Amazing facts about the skin

As a skincare therapist and personal skincare coach, I work with skin every day and find it so fascinating. Take a look at the below facts to see how amazing your skin is!

After reading this you may just want to give your skin a little more love and attention.

Structure of the skin
  • Our skin is the largest organ in our body
  • The average person’s skin, when stretched out covers about two square metres
  • Your skin weighs about 15% of your body weight
  • The skin contains about 17 kilometres of blood vessels that provide it with oxygen and blood
  • There are two types of skin, hairy and glabrous. Glabrous skin occurs on your lips, palms of your hands and soles of your feet. Hairy skin is found everywhere else.
  • The thinnest skin is found on your eyelids 0.02mm thick
  • The thickest skin is found on your feet 1.4mm deep.
  • Your skin has its own microbiome with over 1000 species of microbes living in and on it
  • There are about 1 trillion microbes on your skin right now
  • Your skin has three main layers
    • The epidermis is what you see when you look at your skin. It consists of multiple layers, is mostly transparent and is waterproof.
    • The dermis is the thickest layer of the skin and is responsible for the elasticity, flexibility and strength of the skin.
    • hypodermis or subcutaneous layer is responsible for energy storage, temperature control and protection
  • Every inch of your skin has an exact stretchiness and strength for its location. This means that the elasticity on your knuckles is different to that of your belly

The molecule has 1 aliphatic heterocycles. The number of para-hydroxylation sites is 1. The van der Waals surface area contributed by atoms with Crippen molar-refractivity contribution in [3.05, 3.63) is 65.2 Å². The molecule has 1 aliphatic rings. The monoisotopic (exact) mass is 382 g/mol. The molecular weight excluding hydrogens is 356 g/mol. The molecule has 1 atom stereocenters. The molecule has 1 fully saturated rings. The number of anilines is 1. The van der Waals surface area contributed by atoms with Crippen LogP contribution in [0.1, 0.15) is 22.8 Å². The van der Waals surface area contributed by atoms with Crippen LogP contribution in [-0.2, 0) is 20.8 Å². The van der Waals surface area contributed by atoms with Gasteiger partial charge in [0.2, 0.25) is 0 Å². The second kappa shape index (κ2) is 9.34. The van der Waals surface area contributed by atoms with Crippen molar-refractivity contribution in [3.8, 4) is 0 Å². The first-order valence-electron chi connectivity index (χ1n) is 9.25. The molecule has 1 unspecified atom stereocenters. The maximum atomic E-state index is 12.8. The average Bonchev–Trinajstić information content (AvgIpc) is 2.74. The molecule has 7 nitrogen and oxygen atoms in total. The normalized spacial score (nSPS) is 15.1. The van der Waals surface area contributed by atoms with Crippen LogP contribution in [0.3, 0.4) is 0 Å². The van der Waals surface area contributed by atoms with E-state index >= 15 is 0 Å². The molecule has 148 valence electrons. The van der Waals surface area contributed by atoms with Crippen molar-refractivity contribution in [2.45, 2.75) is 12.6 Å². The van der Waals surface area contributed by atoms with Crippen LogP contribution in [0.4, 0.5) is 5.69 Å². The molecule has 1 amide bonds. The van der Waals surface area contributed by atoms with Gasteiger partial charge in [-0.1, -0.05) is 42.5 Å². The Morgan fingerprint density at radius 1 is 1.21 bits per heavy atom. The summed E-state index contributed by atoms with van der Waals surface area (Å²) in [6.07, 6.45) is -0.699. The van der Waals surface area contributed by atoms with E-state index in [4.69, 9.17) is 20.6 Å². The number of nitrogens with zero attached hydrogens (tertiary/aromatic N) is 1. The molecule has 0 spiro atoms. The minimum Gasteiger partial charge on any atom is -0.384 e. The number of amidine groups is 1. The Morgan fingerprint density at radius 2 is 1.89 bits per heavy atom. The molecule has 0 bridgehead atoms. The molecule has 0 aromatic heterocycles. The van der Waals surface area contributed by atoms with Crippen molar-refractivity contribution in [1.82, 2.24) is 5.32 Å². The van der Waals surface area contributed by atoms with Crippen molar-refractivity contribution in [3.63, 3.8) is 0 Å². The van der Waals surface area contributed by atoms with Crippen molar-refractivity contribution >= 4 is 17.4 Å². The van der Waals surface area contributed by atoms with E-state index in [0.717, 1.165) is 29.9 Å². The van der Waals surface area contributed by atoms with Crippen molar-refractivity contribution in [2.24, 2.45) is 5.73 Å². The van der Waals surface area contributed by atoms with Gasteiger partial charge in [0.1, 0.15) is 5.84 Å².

• Our skin can renew itself and the entire skin is replaced every 28 days
  • The skin renews by shedding dead skin cells. It sheds over 30 000 dead cells every minute
  • We shed about 4.8 kilograms of dead skin cells every year
  • Half of the total amount of dust found in your home is actually made up of dead skin cells
  • Dead skin comprises about a billion tons of dust in the earth’s atmosphere
  • Some of the nerves in your skin are connected to muscles instead of the brain, sending signals (through the spinal cord) to react more quickly to heat, pain, etc
  • The skin is responsible for keeping our bones, muscles and internal organs protected and free of disease
  • Our skin has over five types of receptors that respond to pain and touch
  •  The skin’s outer layer remains healthy and moist because of a special kind of natural fat known as a lipid. Alcohols and detergent are known to destroy lipids.
  • Our skin contains about 300 sweat gland per square inch
  • Sweat does not make us smell, it’s the bacteria that create body odour as a by-product of digesting our secretions
  • Melanin is made by melanocytes, a tentacle shaped cell that controls the colour of the skin
  • Everyone has the same amount of melanin. It is not the amount of melanin, but the activity of melanin that determines a person’s skin colour.
  • Melanocytes make up about 7% of skin cells
  • One in 110 000 people have albinism, a lack of melanocytes
  • Fingerprints are tiny ridges that help to increase friction so that we can better grip objects
  • Our skin can create extra thickness when aggravated. This is called a callus
  • Changes in the skin may indicate changes in overall health and so it’s important to notice these
  • There are about 14 different fungi species living between our toes

Next time you look in the mirror thank your skin for the incredible work it does to keep you healthy every day!

What are you doing today to take care of your skin?

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